* Joseph made it the human way, but Jacob surprised him by a cross, and insisted he knew what he was doing.
* Joseph, blessing comes only via the cross only. Jacob knows. Had you made it the cross way, you would have blessed your sons in the order you had wanted.
with His own blood
Not only the passover lamb symbolises Jesus wonderfully, but also the way its blood was to be sprinkled has a wonderful similarity to how Jesus' blood was spread on the cross. Imagine the scene, and you could see the blood making a perfect cross blood distribution:
"5Your lamb shall be without blemish, a male of the first year. You may take it from the sheep or from the goats. 6Now you shall keep it until the fourteenth day of the same month. Then the whole assembly of the congregation of Israel shall kill it at twilight. 7And they shall take some of the blood and put it on the two doorposts and on the lintel of the houses where they eat it. ---21Then Moses called for all the elders of Israel and said to them, "Pick out and take lambs for yourselves according to your families, and kill the Passover lamb. 22And you shall take a bunch of hyssop, dip it in the blood that is in the basin, and strike the lintel and the two doorposts with the blood that is in the basin. And none of you shall go out of the door of his house until morning. 23For the LORD will pass through to strike the Egyptians; and when He sees the blood on the lintel and on the two doorposts, the LORD will pass over the door and not allow the destroyer to come into your houses to strike you"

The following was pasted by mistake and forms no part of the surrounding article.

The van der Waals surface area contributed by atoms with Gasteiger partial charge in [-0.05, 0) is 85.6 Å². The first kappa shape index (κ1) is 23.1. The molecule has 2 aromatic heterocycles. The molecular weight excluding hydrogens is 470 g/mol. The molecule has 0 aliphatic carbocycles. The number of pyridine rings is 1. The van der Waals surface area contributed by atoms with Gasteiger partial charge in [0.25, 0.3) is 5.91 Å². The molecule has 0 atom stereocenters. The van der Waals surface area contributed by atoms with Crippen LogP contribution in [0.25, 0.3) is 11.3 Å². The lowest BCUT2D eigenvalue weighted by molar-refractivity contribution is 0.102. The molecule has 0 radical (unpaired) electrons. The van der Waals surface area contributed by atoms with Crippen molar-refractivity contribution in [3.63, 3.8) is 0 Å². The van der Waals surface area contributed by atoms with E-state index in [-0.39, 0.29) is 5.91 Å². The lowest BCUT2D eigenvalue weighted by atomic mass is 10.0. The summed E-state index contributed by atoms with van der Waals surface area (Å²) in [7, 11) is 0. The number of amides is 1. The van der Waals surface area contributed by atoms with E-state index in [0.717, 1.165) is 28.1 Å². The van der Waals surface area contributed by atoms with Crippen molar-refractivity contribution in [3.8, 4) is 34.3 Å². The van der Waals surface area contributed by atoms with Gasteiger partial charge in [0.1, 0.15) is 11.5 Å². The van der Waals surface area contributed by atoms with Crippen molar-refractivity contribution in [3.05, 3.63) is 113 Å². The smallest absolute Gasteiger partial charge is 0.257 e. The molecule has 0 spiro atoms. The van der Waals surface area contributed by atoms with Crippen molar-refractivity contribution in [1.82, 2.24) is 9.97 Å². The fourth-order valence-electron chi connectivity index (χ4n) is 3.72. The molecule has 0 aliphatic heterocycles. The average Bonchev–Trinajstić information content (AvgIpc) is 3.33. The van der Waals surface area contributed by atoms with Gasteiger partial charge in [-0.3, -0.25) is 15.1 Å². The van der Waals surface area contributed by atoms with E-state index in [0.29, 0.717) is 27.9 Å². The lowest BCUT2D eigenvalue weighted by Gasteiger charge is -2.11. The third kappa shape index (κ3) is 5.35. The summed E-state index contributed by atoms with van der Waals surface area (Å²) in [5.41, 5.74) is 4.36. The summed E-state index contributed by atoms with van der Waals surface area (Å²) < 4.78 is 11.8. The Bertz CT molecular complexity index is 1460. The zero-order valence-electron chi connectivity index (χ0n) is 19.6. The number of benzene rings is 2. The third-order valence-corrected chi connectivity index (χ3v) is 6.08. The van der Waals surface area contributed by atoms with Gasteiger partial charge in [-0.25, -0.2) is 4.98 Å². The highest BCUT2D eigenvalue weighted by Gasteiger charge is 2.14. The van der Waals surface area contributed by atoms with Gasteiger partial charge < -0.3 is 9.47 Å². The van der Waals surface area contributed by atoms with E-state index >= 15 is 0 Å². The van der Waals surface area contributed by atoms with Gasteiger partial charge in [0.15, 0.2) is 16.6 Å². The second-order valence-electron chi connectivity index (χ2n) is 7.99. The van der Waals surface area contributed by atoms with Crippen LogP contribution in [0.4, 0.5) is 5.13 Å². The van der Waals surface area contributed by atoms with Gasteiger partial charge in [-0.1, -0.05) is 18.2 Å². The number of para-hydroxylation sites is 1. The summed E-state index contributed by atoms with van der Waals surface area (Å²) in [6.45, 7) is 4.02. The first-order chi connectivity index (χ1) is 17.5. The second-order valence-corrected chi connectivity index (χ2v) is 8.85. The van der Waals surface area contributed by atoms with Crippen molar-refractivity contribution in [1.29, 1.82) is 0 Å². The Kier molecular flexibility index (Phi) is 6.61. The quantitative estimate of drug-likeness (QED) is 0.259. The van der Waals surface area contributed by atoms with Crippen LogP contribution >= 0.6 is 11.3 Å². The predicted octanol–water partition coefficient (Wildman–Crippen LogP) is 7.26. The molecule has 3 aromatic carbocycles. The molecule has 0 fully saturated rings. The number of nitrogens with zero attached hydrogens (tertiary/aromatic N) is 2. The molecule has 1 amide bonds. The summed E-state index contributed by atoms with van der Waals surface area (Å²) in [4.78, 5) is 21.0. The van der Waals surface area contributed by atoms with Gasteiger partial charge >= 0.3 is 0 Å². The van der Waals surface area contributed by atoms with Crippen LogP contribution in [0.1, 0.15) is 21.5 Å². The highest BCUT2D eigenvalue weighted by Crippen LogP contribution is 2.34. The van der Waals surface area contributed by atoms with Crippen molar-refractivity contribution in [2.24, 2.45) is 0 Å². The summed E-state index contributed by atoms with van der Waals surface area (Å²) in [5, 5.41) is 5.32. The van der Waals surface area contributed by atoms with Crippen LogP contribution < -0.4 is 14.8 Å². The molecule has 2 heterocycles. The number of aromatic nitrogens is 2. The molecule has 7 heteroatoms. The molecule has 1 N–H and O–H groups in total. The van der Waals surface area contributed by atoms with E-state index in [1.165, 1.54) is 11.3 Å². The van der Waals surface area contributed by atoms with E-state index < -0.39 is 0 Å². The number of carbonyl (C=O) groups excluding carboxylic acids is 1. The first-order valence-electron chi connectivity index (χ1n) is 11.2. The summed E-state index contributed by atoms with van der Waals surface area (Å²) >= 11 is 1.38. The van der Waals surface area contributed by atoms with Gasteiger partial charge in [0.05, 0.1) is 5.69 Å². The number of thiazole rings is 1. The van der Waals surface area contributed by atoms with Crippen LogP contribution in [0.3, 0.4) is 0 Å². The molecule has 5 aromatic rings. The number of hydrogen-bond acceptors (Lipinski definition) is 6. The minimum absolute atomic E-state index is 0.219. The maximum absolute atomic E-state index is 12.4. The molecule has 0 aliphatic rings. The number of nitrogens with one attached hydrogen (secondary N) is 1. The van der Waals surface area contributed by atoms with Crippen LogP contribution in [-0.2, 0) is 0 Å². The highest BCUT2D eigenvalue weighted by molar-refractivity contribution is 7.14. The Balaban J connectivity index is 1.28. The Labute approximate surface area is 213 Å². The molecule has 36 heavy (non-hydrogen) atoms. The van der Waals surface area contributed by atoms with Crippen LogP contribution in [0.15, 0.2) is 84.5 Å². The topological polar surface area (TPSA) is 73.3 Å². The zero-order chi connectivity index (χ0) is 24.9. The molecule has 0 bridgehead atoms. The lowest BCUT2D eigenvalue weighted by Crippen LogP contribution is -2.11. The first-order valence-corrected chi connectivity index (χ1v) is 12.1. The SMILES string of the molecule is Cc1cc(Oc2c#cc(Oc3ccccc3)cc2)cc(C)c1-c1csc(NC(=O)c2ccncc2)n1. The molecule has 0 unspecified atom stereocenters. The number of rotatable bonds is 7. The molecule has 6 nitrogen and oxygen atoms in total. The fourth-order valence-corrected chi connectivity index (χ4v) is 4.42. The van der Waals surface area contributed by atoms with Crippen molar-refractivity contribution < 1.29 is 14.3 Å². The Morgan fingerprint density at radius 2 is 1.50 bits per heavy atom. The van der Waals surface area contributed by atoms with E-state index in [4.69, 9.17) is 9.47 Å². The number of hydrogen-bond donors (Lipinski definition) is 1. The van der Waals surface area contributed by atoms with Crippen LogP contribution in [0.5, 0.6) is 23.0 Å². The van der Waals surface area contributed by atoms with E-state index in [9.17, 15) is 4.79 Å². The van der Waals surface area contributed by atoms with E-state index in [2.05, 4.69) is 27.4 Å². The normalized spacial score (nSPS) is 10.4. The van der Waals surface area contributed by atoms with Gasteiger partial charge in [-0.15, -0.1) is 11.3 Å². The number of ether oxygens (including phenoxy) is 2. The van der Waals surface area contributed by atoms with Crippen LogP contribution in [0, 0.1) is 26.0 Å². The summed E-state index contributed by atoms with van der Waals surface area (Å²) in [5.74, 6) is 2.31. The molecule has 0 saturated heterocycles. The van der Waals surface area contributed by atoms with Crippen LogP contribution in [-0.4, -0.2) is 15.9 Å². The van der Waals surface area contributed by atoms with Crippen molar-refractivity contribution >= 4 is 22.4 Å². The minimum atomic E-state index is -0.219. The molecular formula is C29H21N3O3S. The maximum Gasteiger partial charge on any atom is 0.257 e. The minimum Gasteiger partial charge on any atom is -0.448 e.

* Jesus entered the temple on the same day the passover lambs were to be picked
* Next day, He accomplished every symbol of the passover lamb just in time order:
* He was being tried at the same hour, next day, they prepared the lamb
He was well settled hanging on the cross outside the holy city at the hour when they eliminated all unleavened bread
* He died at the very hour of slaughtering the lamb
* He was brought down the cross at the hour of preparing the table
* He was burried just few minutes before the time when, yesterday, they started eating the old symbolic lamb.
The new real lamb accomplished it all in timely order.
...having disarmed principalities and powers,
Is there any point about what Moses is doing here?:
"8Now Amalek came and fought with Israel in Rephidim. 9And Moses said to Joshua, "Choose us some men and go out, fight with Amalek. Tomorrow I will stand on the top of the hill with the rod of God in my hand." 10So Joshua did as Moses said to him, and fought with Amalek. And Moses, Aaron, and Hur went up to the top of the hill. 11And so it was, when Moses held up his hand, that Israel prevailed; and when he let down his hand, Amalek prevailed. 12But Moses' hands became heavy; so they took a stone and put it under him, and he sat on it. And Aaron and Hur supported his hands, one on one side, and the other on the other side; and his hands were steady until the going down of the sun. 13So Joshua defeated Amalek and his people with the edge of the sword."
* Moses could not keep crucified all day long by himself,
but Jesus did it alone (Isaiah 63:3) and only by Himself (John 10:18)
* Even Moses needed the very stone of Christ to sustain holding hands up.
(see Mathew 21:42, Acts 4:11, I Corinthians 10:4 and others)
For the love of Christ compels us,